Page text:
Several months ago, however, Levinger pleaded guilty to criminal negligence in the 1988 shooting death of an Arab shopkeeper in Hebron. According to court testimony, Levinger walked into the street firing his pistol indiscriminately after a group of young Palestinians had stoned his car. As he was closing his shoe store the victim was shot in the stomach, and later died. According to The Jerusalem Post, the Israeli army company commander who witnessed the shooting testified at Levinger’s trial that after the rabbi fired his weapon, he walked “down the road screaming: ‘You’re dogs,’ at [Arab] vendors, and overturned and kicked vegetable crates and flower containers…. [The officer] said he grabbed Levinger’s hand, which was trembling, and told him not to move, but that Levinger shouted back to him: ‘Leftist, Arab lover!’ ” For killing the Arab shopkeeper, Levinger was sentenced to five months in prison, but was released after three months for good behavior. On the day that Levinger was to begin serving his sentence, he was carried through the alleyways of Hebron’s cramped Casbah on the shoulders of hundreds of his supporters, many brandishing assault rifles and singing the anthem of the West Bank settlement movement, “Am Israel Chai” (“The Jewish People Live”).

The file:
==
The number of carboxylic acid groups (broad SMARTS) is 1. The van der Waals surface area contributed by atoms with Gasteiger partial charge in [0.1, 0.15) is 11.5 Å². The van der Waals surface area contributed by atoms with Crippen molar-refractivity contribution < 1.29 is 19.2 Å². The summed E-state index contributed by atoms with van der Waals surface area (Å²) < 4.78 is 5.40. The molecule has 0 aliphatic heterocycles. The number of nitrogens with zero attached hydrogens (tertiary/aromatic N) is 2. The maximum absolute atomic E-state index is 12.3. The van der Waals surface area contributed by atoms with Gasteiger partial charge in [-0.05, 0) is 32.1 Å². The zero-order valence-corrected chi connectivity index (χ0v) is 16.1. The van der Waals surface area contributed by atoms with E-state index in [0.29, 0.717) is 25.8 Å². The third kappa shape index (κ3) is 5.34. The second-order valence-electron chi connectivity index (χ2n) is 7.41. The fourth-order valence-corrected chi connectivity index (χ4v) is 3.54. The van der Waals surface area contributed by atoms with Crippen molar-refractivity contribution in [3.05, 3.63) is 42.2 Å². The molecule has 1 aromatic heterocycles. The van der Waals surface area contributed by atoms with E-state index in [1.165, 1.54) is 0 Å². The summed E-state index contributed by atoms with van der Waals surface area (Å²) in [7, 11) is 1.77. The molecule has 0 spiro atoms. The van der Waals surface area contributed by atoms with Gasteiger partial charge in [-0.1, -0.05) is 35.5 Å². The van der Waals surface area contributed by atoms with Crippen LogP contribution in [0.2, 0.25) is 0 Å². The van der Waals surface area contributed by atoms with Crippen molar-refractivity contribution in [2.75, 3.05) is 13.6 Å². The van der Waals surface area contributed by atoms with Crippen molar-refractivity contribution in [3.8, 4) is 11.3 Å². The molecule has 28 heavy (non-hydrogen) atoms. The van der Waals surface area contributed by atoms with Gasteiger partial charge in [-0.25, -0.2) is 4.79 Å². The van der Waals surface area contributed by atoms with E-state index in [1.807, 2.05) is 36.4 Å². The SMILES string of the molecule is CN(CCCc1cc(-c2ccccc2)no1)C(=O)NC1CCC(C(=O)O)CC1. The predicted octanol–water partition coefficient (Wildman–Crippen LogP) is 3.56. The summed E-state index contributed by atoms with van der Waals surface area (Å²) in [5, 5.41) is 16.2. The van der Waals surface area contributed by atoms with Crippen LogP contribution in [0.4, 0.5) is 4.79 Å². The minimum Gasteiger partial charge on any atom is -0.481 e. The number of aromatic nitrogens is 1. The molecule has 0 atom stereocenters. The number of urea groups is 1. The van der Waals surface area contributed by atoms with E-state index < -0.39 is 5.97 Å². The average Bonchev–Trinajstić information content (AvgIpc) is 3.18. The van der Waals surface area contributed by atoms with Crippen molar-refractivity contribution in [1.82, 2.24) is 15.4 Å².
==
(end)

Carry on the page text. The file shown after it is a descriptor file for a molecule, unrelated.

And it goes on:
Rabbi Levinger and his wife, Miriam, were to be the guests of honor at the Hebron Fund dinner at the Sheraton Meadowland Hotel in East Rutherford, though the rabbi, still in jail, was unable to attend. The special guest speaker was former assistant secretary of defense Richard Perle. The dinner took place on the same day a young Israeli apparently went beserk and massacred seven Palestinian laborers from Gaza. Not a word was said about the slaughter by any of the speakers, who condemned PLO terrorism, the American press, and James Baker, who had called on Shamir to give up his dream of “Greater Israel.”